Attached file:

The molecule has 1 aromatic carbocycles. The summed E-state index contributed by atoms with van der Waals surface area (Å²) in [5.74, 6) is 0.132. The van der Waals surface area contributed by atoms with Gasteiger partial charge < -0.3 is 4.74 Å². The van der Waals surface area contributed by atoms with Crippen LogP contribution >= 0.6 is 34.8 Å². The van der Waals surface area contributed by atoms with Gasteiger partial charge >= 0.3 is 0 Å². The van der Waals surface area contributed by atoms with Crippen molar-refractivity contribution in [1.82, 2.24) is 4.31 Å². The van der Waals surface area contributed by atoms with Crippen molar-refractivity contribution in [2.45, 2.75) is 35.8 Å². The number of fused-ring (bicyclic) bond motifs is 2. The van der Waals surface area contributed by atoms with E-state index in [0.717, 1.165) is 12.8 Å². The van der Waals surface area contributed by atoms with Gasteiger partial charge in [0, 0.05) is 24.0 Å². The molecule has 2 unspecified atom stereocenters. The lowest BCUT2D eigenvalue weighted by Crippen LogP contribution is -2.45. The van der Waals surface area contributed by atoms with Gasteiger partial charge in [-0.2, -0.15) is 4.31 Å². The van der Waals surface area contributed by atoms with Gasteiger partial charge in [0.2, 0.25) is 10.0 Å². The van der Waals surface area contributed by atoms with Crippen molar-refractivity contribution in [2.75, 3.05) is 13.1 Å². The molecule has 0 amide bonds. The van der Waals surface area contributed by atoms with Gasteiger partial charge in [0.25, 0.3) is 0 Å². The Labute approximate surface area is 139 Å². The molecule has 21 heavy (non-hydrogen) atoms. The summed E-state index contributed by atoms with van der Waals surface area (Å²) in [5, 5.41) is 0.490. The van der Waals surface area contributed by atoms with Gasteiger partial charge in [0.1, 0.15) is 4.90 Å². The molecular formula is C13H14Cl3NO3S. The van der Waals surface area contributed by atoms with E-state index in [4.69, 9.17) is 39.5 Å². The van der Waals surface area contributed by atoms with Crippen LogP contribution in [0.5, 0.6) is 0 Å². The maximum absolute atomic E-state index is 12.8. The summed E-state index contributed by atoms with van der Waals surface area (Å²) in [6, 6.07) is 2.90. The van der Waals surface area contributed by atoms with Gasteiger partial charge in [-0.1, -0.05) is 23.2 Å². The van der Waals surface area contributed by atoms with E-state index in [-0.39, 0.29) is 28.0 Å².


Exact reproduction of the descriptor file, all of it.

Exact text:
The molecule has 1 aromatic carbocycles. The summed E-state index contributed by atoms with van der Waals surface area (Å²) in [5.74, 6) is 0.132. The van der Waals surface area contributed by atoms with Gasteiger partial charge < -0.3 is 4.74 Å². The van der Waals surface area contributed by atoms with Crippen LogP contribution >= 0.6 is 34.8 Å². The van der Waals surface area contributed by atoms with Gasteiger partial charge >= 0.3 is 0 Å². The van der Waals surface area contributed by atoms with Crippen molar-refractivity contribution in [1.82, 2.24) is 4.31 Å². The van der Waals surface area contributed by atoms with Crippen molar-refractivity contribution in [2.45, 2.75) is 35.8 Å². The number of fused-ring (bicyclic) bond motifs is 2. The van der Waals surface area contributed by atoms with E-state index in [0.717, 1.165) is 12.8 Å². The van der Waals surface area contributed by atoms with Gasteiger partial charge in [0, 0.05) is 24.0 Å². The molecule has 2 unspecified atom stereocenters. The lowest BCUT2D eigenvalue weighted by Crippen LogP contribution is -2.45. The van der Waals surface area contributed by atoms with Gasteiger partial charge in [-0.2, -0.15) is 4.31 Å². The van der Waals surface area contributed by atoms with Gasteiger partial charge in [0.2, 0.25) is 10.0 Å². The van der Waals surface area contributed by atoms with Crippen molar-refractivity contribution in [2.75, 3.05) is 13.1 Å². The molecule has 0 amide bonds. The van der Waals surface area contributed by atoms with Gasteiger partial charge in [0.25, 0.3) is 0 Å². The Labute approximate surface area is 139 Å². The molecule has 21 heavy (non-hydrogen) atoms. The summed E-state index contributed by atoms with van der Waals surface area (Å²) in [5, 5.41) is 0.490. The van der Waals surface area contributed by atoms with Gasteiger partial charge in [0.1, 0.15) is 4.90 Å². The molecular formula is C13H14Cl3NO3S. The van der Waals surface area contributed by atoms with E-state index in [4.69, 9.17) is 39.5 Å². The van der Waals surface area contributed by atoms with Crippen LogP contribution in [0.5, 0.6) is 0 Å². The maximum absolute atomic E-state index is 12.8. The summed E-state index contributed by atoms with van der Waals surface area (Å²) in [6, 6.07) is 2.90. The van der Waals surface area contributed by atoms with Gasteiger partial charge in [-0.1, -0.05) is 23.2 Å². The van der Waals surface area contributed by atoms with E-state index in [-0.39, 0.29) is 28.0 Å².